Private and public-sector players were fined a total amount of €97,000 for various violations, including failure to respond to CNIL requests, non-compliance with the principle of data minimization (geolocation and continuous video surveillance of employee), lack of information on the processing carried out and its purposes, and failure to respect individuals’ rights (in particular to respond to a request for objection).

For more information: CNIL Website


French National Assembly | Clarifying Bill | GDPR Scope

The French National Assembly adopted an amendment to complete the French Data Protection Law in order to clarify the scope of the GDPR and ensure that certain practices are covered by French and European obligations in terms of personal data protection.

The French Supervisory Authority identified a legal gap in the data protection legislation which allows the trading of personal data by entities not established in the EU without the knowledge of individuals. The amendment seeks to supplement French law, ensuring that the GDPR applies effectively.

For more information: French National Assembly Website [FR]


French Supervisory Authority | Publication | Databases Trainings For AI

The French Supervisory Authority opened to public consultation its first set of guidelines on use of artificial intelligence (AI), regarding the development of learning databases for AI systems.

For more information: CNIL Website [FR]


French Supervisory Authority | Sanction | GDPR Violations

The French Supervisory Authority (“CNIL”) issued a €200,000 fine against an air freight company.

During the investigation, the CNIL observed some infringements regarding, in particular, an excessive data collection, a non-compliance with the ban on processing sensitive data and data relating to offences and a lack of cooperation with the CNIL services.

For more information: CNIL Website



German Supervisory Authority | Opinion | EU AI ACT

The German Supervisory released its stance on the EU AI Act, emphasizing the need for a comprehensive allocation of responsibilities throughout the entire artificial intelligence value chain.

The Authority asserted that the EU AI Act should clearly outline the requirements for all parties involved, including manufacturers and providers of basic AI models. Critically, it argued against a unilateral transfer of legal responsibility to the later stages of the value chain, deeming such a shift as economically unsound and detrimental to data protection. The Authority contended that a balanced distribution of responsibilities is essential to safeguard the fundamental rights of individuals whose data undergoes processing by AI systems.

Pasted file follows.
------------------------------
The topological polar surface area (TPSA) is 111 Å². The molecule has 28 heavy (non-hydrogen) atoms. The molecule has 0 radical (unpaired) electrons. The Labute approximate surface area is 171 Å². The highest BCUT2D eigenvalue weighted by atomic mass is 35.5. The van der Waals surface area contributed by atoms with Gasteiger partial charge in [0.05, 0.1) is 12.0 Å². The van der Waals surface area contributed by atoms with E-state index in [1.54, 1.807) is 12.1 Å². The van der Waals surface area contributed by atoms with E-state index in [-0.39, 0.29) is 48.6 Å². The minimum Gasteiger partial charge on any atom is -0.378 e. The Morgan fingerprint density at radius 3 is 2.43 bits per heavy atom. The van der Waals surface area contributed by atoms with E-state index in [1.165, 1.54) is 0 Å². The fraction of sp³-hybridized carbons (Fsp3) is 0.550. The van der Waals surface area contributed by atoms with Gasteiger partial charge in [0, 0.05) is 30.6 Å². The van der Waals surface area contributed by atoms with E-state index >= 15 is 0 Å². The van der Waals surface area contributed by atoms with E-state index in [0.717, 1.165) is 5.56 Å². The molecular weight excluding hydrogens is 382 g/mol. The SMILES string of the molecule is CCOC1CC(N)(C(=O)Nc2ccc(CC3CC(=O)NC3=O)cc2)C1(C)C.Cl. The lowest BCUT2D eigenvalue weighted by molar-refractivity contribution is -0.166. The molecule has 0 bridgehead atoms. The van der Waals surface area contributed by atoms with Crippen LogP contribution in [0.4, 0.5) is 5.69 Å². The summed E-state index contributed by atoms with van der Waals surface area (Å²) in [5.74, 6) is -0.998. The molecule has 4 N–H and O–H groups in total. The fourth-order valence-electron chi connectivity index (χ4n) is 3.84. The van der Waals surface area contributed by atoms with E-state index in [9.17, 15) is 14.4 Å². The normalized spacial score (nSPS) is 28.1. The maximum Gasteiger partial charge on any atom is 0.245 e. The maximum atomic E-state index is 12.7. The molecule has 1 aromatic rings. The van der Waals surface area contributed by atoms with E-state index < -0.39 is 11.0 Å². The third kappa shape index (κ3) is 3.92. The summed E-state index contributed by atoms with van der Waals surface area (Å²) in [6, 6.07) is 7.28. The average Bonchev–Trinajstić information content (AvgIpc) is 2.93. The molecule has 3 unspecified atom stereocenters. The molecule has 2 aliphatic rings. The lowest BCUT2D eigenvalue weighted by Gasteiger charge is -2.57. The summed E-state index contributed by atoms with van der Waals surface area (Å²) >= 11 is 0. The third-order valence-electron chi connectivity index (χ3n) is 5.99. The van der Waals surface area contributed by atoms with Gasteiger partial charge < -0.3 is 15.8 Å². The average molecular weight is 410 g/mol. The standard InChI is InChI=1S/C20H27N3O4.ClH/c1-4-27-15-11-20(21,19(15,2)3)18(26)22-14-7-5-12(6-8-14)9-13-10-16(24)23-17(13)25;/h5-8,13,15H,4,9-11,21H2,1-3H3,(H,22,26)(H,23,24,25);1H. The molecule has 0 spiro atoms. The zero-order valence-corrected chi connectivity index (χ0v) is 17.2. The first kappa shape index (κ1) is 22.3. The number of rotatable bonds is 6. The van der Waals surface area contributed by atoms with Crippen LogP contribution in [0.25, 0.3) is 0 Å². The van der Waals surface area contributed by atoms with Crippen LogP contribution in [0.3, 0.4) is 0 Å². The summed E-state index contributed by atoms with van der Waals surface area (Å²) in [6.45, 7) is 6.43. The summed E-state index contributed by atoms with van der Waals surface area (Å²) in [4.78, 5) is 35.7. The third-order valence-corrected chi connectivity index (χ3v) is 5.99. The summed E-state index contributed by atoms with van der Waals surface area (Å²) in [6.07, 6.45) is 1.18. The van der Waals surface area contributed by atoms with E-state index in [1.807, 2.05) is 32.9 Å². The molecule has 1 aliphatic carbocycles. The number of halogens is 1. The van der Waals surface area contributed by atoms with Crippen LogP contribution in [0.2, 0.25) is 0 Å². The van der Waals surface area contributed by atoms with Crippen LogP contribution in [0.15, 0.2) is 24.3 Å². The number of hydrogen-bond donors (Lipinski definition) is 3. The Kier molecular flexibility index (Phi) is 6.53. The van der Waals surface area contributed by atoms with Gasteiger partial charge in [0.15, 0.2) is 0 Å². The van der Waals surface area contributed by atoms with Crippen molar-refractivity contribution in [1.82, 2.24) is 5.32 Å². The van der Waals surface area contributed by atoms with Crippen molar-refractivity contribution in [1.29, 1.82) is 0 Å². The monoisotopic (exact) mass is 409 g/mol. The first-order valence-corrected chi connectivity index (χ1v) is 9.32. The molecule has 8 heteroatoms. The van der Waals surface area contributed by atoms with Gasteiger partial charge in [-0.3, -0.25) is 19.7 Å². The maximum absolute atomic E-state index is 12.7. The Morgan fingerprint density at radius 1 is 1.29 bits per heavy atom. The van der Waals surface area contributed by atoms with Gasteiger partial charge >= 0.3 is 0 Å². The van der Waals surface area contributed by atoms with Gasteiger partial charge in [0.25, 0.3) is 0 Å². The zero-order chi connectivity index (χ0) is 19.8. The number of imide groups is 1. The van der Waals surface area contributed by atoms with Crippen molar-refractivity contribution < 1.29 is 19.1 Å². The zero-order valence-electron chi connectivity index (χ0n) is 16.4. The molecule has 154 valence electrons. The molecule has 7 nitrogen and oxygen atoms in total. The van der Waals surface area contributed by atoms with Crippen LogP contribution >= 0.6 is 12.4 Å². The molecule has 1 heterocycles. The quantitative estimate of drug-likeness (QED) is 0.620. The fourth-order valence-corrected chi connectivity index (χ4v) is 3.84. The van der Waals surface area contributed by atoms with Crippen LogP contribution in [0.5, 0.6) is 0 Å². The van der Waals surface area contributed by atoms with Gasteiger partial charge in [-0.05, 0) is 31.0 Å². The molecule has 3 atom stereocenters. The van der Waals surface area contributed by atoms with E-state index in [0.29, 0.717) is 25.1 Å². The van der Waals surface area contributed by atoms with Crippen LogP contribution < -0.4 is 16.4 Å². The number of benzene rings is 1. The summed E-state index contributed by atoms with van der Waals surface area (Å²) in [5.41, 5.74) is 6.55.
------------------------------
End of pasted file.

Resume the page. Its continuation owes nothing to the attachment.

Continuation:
For more information: DSK Website [DE]


Hamburg Commissioner for Data Protection and Freedom of Information| Press Release | Behavioral Advertising

The Hamburg Commissioner for Data Protection and Freedom of Information (“HmbBfDI”) issued a press release addressing a social media platform’s new business model in light of the European Data Protection Board’s (“EDPB”) binding decision on behavioral advertising.

Following the EDPB’s binding decision, the social media has provided a new option where users can choose between a free version that still includes behavioral advertising, and a paid version without this type of marketing. Referring to the Resolution of the Data Protection Conference (“DSK”) on subscription models, the Hamburg Commissioner for Data Protection and Freedom of Information noted that the social media platform’s payment model will have to fulfill requirements like granularity in consent, transparency, and the avoidance of misleading design tools. The German Supervisory Authority expressed various problems and are now expecting a legal assessment by the lead authority in Ireland.

For more information: HmbBfDI Website [DE]


German Competition Authority | Press Release | Competition

The German Competition Authority (“Bundeskartellamt”) obtained commitments from an American technology services company to grant users better control of their data.

The Bundeskartellamt conducted a proceeding, based on the new instrument under competition law which allows it to intervene when competition is threatened by large digital companies. In the future, the company will have to provide its users with the possibility to give free, specific, informed and unambiguous consent to the processing of their data across services. For this purpose, the company has to offer corresponding choice options for the combination of data. The choice options must be designed so as not to guide users manipulatively towards cross-service data processing to avoid “dark patterns”. Such an obligation will already result from the Digital Markets Act (“DMA”) for certain company services which have recently been designated by the European Commission and, thus are not covered by the commitments.

For more information: Bundeskartellamt Website


German Federal Court of Justice | Decision | submits questions to CJEU regarding injunctive relief under the GDPR as well as regarding Art. 82 GDPR

The German Federal Court of Justice (“Bundesgerichtshof”) asked the CJEU under Art. 267 TFEU to provide a preliminary ruling as to whether Art. 17 (right to erasure) or Art. 18 (right to restriction of processing) of the GDPR also provide for a data subject’s right to request from a controller to refrain from any future illegitimate processing of personal data (injunctive relief).

Furthermore, the court asked the CJEU to clarify whether mere negative feelings such as anger, resentment, dissatisfaction, worry and fear, which, in the German court’s view, may be “part of the general risk of life and everyday experience” could constitute an immaterial damage within the meaning of Art. 82 GDPR.

For more information: Bundesgerichtshof Website [DE]